By Richard Spencer
The journey from Gap store shop assistant to rebel executioner was short.
Six months ago, Yaman Hamoud was selling fashion, under the watchful eye of a British shop manager. By August, back home in Aleppo, the 22-year-old was part of a Free Syrian Army squad that arrested a member of the Shabiha, the hated Assad militia.
After a few hours of to-and-fro with his commander, the squad was given permission to do what they wanted with him. “We took him to the graveyard, where there was a hole in the ground,” he said, laughing. His confession was entirely unprompted. “We shot him. He fell.”
He had no remorse, but admitted he had thought about his mother. “She rings me all the time to tell me to try to avoid killing people,” he said. “She says, 'It’s haram [forbidden], please don’t if you can help it’. But we have to do this. He was Shabiha. They have killed so many people.”
The executions and other abuses committed by the Syrian rebels do not appear to display the mass brutality of those carried out by regime forces, particularly the Shabiha. But Human Rights Watch researchers have interviewed rebel leaders and have documented regular cases of killing of prisoners.
In some, killings happen after brief trials at courts set up by rebel committees across territory they control, with imams and lawyers as judges. Charges attracting the death sentence include murder of civilians and rape.
But in others, “justice” is immediate, and sometimes the only accusation is of being a sniper—a class of soldier that is regarded with special venom, even if the victims have been combatants.
Yaman Hamoud’s version of justice was not long hindered by due process.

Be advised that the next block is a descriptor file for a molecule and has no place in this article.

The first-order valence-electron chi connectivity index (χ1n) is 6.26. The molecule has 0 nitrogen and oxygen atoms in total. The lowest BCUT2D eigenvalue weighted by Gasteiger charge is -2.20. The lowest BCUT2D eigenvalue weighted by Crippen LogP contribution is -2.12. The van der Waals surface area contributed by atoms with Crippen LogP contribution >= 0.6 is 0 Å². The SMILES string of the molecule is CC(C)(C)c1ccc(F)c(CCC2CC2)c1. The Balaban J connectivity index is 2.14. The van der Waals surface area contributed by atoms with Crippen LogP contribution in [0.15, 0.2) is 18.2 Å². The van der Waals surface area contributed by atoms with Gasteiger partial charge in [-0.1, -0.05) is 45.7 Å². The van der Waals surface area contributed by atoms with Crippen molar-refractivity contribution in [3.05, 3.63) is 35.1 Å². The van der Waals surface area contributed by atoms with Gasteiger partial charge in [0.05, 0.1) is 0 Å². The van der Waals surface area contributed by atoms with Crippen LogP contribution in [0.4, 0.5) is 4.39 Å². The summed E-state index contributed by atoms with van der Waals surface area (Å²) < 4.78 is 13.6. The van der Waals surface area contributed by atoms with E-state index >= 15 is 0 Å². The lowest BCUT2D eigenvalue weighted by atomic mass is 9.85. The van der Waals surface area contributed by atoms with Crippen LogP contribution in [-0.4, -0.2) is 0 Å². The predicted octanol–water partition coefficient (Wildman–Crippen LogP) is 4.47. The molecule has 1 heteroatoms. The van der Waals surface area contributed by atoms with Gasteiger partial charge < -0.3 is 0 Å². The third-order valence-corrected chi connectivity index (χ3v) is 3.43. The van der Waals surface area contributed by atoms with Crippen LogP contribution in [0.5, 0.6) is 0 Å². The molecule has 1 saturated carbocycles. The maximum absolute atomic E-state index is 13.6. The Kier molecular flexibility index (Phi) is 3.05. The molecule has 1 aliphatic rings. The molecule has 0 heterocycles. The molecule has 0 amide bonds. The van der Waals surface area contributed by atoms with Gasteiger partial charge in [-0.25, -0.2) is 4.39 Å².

An engaging and English-speaking young sophisticate in shades, he divided his time between studying at Aleppo University and earning money in Dubai. He worked as an assistant at the Gap store in Dubai Mall, the acme of the city’s bling culture, next to Burj Khalifa, the world’s tallest building.
He had a supervisor from Manchester whose accent he could not understand but who taught him what to do, he said, and another Briton as manager, a woman whom he respected because she took no quarter. “If I was five minutes late, she would shout at me and tell me that’s not what we do here,” he said. “I liked that.”
But twice earlier this year, Aleppo University was raided by security forces in response to protests. Among those arrested was a friend who was hung up by his wrists from the ceiling of his cell for three days until the skin broke and rucked up over his hands. Girls were raped, he said—allegations widely reported after the raids, although there has been little chance to verify them.
He came back, and was accepted into the FSA. He was not a brave soldier, he said—he was too frightened to go right to the front line in Salaheddin, the current battleground being pummeled by tank fire. But he had fought and was proud to admit he had “scored” 12 times, with 10 victims being military and two Shabiha.
He spoke with disgust of the man he executed, saying he had been disguised as a woman and had been caught only because he was injured and mistook their checkpoint for a government one. The man had videos on his mobile phone of the scenes of Shabiha crimes, Yaman said, bloodied corpses of civilians. “He said he hadn’t killed anyone, but he was obviously there, wasn’t he?” he said.
He and his friends had asked their commander if they could kill him but were told to take him to hospital for treatment. “The doctors said he would die of his wounds in a day or two, but he didn’t so we asked our leader again,” he said. “This time he agreed.”
He did not identify the leader, but he is now in the security detail around Hajji Mari, the military commander of the Brigade of Unity which is leading the rebel fight in Aleppo. Hajji Mari’s men carried out the execution of four members of the Barri clan, Shabiha leaders whose killing was filmed and seen around the world.
Hajji Mari defended the killings in an interview last weekend with The Daily Telegraph. He insisted the men had been tried by a panel of six judges and found guilty of murder.
Yaman Hamoud was not part of that firing squad, but said he had no regrets about his own killings. He also looks forward to a normal life after the revolution, and to going back to university to finish his degree. He is studying law.